Dr. Edward Mabaya – Zimbabwe
Associate Director, Cornell International Institute for Food, Agriculture & Development
Dr. Mabaya is the sixth of 10 children born to a Zimbabwean smallholder family who scraped by growing maize, cabbages, potatoes and yams mainly for subsistence – and saw big gains with the introduction of improved seeds and chemical fertilizers in the early 1980s. His research work at Cornell has been focused on food marketing and distribution, seed systems and GMO crops. 

Sathya Raghu – India
Co-Founder, Cosmos Green
At Cosmos Green, Raghu works towards the emancipation of small and marginal farmers from poverty by using an inclusive development model of partnership with farmers which has thus far seen 1,500 farmers receive training and achieve dramatic cost reductions. He also co-founded Kheyti, an end-to-end technology and market solutions provider for small and marginal farmers.  Raghu was a 2014 Acumen India Fellow and is on the board of the Telangana Rythu Producer Company.


Garba Abdul – Nigeria
Director of Vaccines and Government Relations, Clinton Health Access Initiative Nigeria
Abdul has decades of experience working on public health in Nigeria. In his role at CHAI, he is spearheading the broader vaccine drive, and the effort to establish a “polio legacy” for the Nigerian healthcare system.   

Dr. Sam Agbo – Nigeria/Angola
Chief of Child Survival and Development, UNICEF Angola
Dr. Agbo has been on the front lines in the fight against polio for over 30 years. He has experience in countries around the globe, including Nigeria, Sudan, Tanzania, Palestine and Angola. In his current role, he leads a team of the Heath, Nutrition & HIV experts to design and implement Reproductive Maternal Newborn and Child Health strategic plans across Angola.

Ify Aniebo – Nigeria
PhD candidate, Oxford University (Clinical Medicine and Infectious Tropic Diseases)
After suffering from bouts of malaria as a child, Aniebo decided fight back by studying malaria drug resistance and its implications for vaccine work as a molecular geneticist. Previously, she worked as an HIV Research Associate at Clinton Health Access Initiative. Aniebo is also the founder and editor of African Health magazine, an online resource that aims to redefine the health of the average African. She hopes to rebuild the connection between science and the average person. 

Dr. Folake Kio-Olayinka – Nigeria
Senior Technical Immunization Officer, John Snow Inc. Immunization Center
Since before her time at John Snow Inc., Dr. Kio-Olayinka had extensive experience with polio from her time as a Senior Immunization Advisor at COMPASS/USAID-Nigeria. She finds it essential to examine the concept of partnership and to expand on it for successful eradication of polio and other vaccine preventable diseases. She also has experience with the maternal child health sector giving her unique insight on how the two sectors can collaborate and intersect.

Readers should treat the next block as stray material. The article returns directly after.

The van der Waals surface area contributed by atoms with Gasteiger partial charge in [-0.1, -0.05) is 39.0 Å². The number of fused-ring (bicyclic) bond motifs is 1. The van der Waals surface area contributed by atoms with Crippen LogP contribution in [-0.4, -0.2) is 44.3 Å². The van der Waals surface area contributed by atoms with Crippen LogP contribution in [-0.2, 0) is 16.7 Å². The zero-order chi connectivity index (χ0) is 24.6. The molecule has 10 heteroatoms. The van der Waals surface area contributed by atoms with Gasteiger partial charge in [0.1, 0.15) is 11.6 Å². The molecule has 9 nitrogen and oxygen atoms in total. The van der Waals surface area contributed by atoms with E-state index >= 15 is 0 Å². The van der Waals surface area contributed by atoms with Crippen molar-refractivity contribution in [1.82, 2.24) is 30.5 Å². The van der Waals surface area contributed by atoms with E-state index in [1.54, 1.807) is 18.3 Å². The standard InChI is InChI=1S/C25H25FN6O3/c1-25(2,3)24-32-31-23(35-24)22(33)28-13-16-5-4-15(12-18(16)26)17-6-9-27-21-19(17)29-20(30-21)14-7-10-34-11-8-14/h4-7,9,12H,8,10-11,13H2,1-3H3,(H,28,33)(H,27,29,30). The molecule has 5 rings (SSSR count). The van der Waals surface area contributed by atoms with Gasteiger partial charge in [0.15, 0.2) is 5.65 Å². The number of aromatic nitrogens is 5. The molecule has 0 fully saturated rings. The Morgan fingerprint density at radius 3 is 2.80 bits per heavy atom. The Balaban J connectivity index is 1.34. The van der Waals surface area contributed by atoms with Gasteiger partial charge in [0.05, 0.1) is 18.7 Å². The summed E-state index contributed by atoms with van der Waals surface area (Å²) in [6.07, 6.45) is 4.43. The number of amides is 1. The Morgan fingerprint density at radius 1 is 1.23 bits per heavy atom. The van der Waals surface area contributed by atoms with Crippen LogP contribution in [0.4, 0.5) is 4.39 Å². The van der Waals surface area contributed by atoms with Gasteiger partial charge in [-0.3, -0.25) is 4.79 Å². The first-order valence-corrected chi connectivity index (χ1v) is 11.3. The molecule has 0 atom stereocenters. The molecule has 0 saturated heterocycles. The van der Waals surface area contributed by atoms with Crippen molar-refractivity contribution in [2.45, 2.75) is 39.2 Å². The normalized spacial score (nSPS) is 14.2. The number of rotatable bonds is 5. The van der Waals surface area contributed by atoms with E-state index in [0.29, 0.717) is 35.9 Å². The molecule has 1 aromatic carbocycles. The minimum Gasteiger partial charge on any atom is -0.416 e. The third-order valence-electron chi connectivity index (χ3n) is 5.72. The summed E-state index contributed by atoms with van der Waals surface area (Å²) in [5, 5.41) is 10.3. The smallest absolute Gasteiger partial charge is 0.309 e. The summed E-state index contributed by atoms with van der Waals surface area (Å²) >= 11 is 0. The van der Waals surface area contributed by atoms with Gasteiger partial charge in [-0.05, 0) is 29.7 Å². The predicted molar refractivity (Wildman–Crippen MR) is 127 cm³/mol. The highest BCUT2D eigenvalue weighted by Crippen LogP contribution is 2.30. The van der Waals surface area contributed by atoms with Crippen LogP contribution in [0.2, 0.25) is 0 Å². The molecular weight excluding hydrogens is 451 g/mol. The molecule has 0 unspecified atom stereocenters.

Carl Manlan – Ivory Coast
Executive Secretary, Africa against Ebola Solidarity Trust (AEST)
Manlan currently works for a trust set up to harness African financial resources to drive the post-Ebola response particularly on health system strengthening. Prior to this, he worked as the Technical Advisor to the Executive Secretary of UN Economic Commission for Africa. Over the past 10 years, he has focused on developing systems to improve public health financing, mostly at the Global Fund to Fight AIDS, Tuberculosis and Malaria. He suggests looking at development as “creating wealth, not reducing poverty”.

Dapo Oyewole – Nigeria
Founder, Policy Development Network (PDN)
Oyewole founded PDN, a think tank/advisory body to help governments figure out how to listen to their citizens. Prior to that, he was a special Advisor to the Minister of State for Finance in the Federal Government of Nigeria, responsible for Policy and International Cooperation. Oyewole also worked for two Ministers of National Central Planning (NPC), the country’s central policy think tank that’s serves as an advisory group to the President.

Julia Corvalan – Paraguay
Tanzania country manager, Fundacion Paraguaya
Having worked as a development practitioner in Paraguay since 2007, Corvalan has expertise in a variety of areas ranging from micro-finance & micro-enterprise development, to entrepreneurial education and financial literacy. In her role as Country Manager of the Tanzania operation of the Fundacion Paraguaya (FP), she led a south-south cooperation program that is replicating social technology developed in South America, in Africa. She is currently a PhD candidate at Strathclyde Business School in the UK.

Mujobu Moyo – Tanzania
Research fellow, International Development Research Centre/ Center for Global Development
Moyo’s research focuses on how to manage natural resource windfalls in developing countries. Prior to that, she worked as an economist at the World Bank in Washington. As Tanzania’s Country Economist with the International Growth Centre (IGC), Moyo’s role was to bridge the gap between policy makers and researchers and her work in Tanzania fed into the government’s recently launched 2025 development plan.